Turns out: this is what it looks like when I overtrain. I would be disappointed or annoyed, but I’ve never done this before! One of my (unstated) goals in all this was to learn about myself and have I ever. Heh. And now I know. (Go Joe!)
So, the challenge ends today. Sleeping and continuing to enjoy my personal brand of being active are more important to me, so they win. Which means I win. Which also means today is a rest day. Woot!
The Counselor (2013)
I’m super duper in for this one. Even if it’s terrible (so unlikely!). (I wish this adapted treatment for The New Yorker were full length. I think I’ll go read one of his books, now.)
Are Cruz and Bardem in a race to see which of them can have the most McCarthy-sourced movies? I’m asking. (I don’t mind if the answer is “yes”.)
First thing’s first: double days are out. If they happen, cool; if they don’t, cool. Why I thought I needed a challenge beyond running every day for a month, I’m sure I don’t know.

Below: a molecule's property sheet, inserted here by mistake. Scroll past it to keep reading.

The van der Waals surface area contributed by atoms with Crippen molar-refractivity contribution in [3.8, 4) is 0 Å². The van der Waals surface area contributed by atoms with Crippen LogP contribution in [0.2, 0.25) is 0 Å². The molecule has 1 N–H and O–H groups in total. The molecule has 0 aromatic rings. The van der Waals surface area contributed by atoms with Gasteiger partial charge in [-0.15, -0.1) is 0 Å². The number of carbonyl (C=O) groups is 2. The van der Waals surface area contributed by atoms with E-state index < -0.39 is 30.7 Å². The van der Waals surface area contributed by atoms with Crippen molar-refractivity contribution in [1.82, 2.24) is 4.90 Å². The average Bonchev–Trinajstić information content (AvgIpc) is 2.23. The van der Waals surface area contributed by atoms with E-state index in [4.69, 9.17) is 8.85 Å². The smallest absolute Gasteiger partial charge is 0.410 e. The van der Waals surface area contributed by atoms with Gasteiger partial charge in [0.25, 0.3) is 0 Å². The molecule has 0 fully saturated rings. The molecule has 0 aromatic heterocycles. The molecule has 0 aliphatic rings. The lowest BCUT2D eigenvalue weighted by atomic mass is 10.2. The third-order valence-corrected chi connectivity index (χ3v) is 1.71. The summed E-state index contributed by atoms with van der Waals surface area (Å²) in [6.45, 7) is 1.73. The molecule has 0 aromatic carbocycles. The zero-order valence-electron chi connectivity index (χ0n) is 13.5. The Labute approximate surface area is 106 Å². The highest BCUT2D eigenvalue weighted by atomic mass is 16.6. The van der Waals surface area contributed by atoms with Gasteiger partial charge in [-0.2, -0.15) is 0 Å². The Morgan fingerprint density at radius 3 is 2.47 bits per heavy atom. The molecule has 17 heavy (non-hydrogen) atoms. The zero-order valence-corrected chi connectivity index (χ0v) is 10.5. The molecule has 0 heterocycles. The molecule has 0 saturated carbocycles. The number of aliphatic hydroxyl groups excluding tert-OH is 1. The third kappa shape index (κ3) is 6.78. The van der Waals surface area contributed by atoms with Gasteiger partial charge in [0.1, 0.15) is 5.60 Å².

My average daily run is in the 5k range, which I did not expect. I find that I spin my wheels every other or every third day about something (am I losing my endurance? am I running too fast? am I going to get bored with this route?), but not for too long. I’ve only been running a few years, I don’t have 20+ years of organized sport routines or coaches that I’m fighting. This is all uncharted territory: I can do what I want!
So far, so good.
Total mileage: 41.3
Shortest run: 1.25
Longest run: 6.6
Mostly running: outside!
A thing as simple as naming [racism] allows us to root it out of the darkness and hushed conversation where it likes to breed like roaches. It makes us acknowledge it. Confront it. And in confronting it, we rob it of some of its dark pull. Its senseless, cold drag. When we speak, we assert our human dignity. That is the worth of a word.
A Cold Current by Jesmyn Ward @ the NYT.
The career of Roland Emmerich aside, you can’t blow up the White House twice. Next year you’ve got to blow up a city, a country, a planet. A few swimmers on a beach in Amity? Who cares? Every story now has to involve a threat to the entire globe. This is meant to raise the stakes, but it actually lowers them, both by removing the specificity of local places and individual characters and by making it impossible to go see an action movie today without also expecting to witness the demolition of some unfortunate metropolis.